Sunday, March 17, 2013

Red Cap via Ash Canyon - 3/17/13

                                Red Cap from the Top of Dragon Canyon

                                     Red Cap Reflection in Wall Tank

 Ten Sunday Strollers arrived on this beautiful morn' to celebrate St. Patty's Day with the Red Rock leprechauns ... uh ... don't cha know? We parked at the dirt parking lot deep in Calico Basin and hiked out through Ash Meadows. Today's hike was loosely planned and Don took the lead as he pointed the hikers in the direction of a little used canyon that runs parallel to Ash Canyon on its right side.

 We decided to call this canyon Dragon Canyon since it lays within the slopes of New Peak which has also been called Dragon Peak because of its scaley rimmed ridge. The canyon proved to be steep but quite rich with color offering sandstone footing and a slight trail. At the top of the canyon, we found ourselves above the midpoint of the regular Ash Canyon route with a trail that led down to junction with Ash Canyon trails.

                                  Colorful Scenery in Dragon Canyon

                                                     Ash Canyon

 We continued hiking up to the top of Ash Canyon then took a small water break. From here, we continued on a trail to the north corner of the base of Red Cap Peak where we would begin our sandstone ascent to the smaller of the two red peaks above. Don led us confidently up the side of the white sandstone while circling around in a southerly then westerly direction.

 Many parts of this climb consisted of steep slab sandstone. This type of footing is always fun provided the hiker has proper footwear. Soon, we were climbing the last chimney slot to the tank level of this end of the Calico Hills. The first tank we saw was a tank situated next to a wall. If you sit on the rock at the end of the tank, you can get a nice reflection picture of Red Cap in the water as seen in the second photo.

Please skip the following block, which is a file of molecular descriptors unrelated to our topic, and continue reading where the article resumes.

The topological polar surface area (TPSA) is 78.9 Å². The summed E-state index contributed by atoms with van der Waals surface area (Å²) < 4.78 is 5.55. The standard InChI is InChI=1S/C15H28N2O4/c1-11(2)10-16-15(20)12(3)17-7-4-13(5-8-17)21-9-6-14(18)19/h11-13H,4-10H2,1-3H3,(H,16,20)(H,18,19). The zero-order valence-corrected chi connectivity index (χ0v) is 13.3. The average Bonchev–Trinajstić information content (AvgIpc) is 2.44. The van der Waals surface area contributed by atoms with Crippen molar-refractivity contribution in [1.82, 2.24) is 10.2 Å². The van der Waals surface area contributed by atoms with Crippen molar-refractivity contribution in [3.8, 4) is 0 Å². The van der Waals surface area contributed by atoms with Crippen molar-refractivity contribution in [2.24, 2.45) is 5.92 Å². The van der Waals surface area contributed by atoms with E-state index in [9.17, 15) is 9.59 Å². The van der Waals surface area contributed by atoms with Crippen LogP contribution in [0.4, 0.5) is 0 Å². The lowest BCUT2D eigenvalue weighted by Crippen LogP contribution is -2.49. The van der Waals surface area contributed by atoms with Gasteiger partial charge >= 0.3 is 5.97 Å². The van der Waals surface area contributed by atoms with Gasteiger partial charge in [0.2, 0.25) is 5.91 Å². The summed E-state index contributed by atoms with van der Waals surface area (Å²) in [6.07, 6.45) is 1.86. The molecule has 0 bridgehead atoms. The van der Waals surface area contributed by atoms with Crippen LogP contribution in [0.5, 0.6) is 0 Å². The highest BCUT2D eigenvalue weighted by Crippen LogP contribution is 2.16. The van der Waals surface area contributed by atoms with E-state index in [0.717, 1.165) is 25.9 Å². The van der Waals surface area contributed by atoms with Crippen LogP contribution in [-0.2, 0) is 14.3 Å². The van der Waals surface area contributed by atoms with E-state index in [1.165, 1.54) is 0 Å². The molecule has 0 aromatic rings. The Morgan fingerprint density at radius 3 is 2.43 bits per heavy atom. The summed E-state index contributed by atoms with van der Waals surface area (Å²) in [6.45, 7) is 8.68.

Red Cap Double Peaks from Northeast Ascent

                                         Large Splash in Sundial Tank

 After we got the shot, we circled around the wall in a clockwise direction and came to the tank that used to have a large sundial built in it. This is a large tank that offers reflections of Turtlehead Peak in it. After taking formal shots of the tank, a hiker threw in a rock and the photo of the splash is seen above. Very interesting! Edgerton could not have done a better job than the photog's Canon T4i!

 After inspecting the large dry tank below, we turned our attention to scrambling over the top of the area where there is a sunken tank and a top tank. This scramble required a few leaps of faith and a couple of hikers decided to go back down for the easier traverse below. We, then, began our final ascent to the red peak above.

                                     Red Cap Under Turtlehead's Gaze

                                        Ascending to Red Cap Peak

 The climb to the top of the smaller Red Cap Peak is an exciting ascent involving a little bit of exposure. We all made the scramble to the top as seen to the left and took our snack break here. There used to be a sign in book on this peak but we assume that purists removed it since this peak is not the high point of Red Cap. To get to the major peak from the minor peak, hikers either have to make a scary descent and ascent between the two peaks or climb down and go around to the other side.

 After our break, we descended off of the peak a slightly different way than we went up then returned to the tank level. We finished the clockwise circle around to the wall tank where we would begin the descent to Ash Canyon. Taking a little short cut, we arrived at the overlook as soon as we got down.

                                            Hiking Past Wall Tank

                                     Starting Descent from Wall Tank

 With Don still leading the way, we followed the trail down to the Ash Canyon midpoint then dropped down into the wash. Scrambling, bouldering and route finding, we descended Ash Canyon by staying as much as possible in the center wash area. The canyon offered us many chances to choose our "poison." Right might go down four feet between a narrow crevice while left might take the hiker under a humongous boulder.

 We worked hard and enjoyed every minute of it!
When we finally got down near the bottom, we stayed in the wash until there was no wash left. Finding a trail here, we hiked through Ash Meadows and back to the cars. The 4.5 mile hike with 1451 feet of elevation gain had come to an end and the dog we saw in the creek (photo below) said it all without a word!

                                               Ash Canyon Wash

                                          Dog Days Have Arrived!

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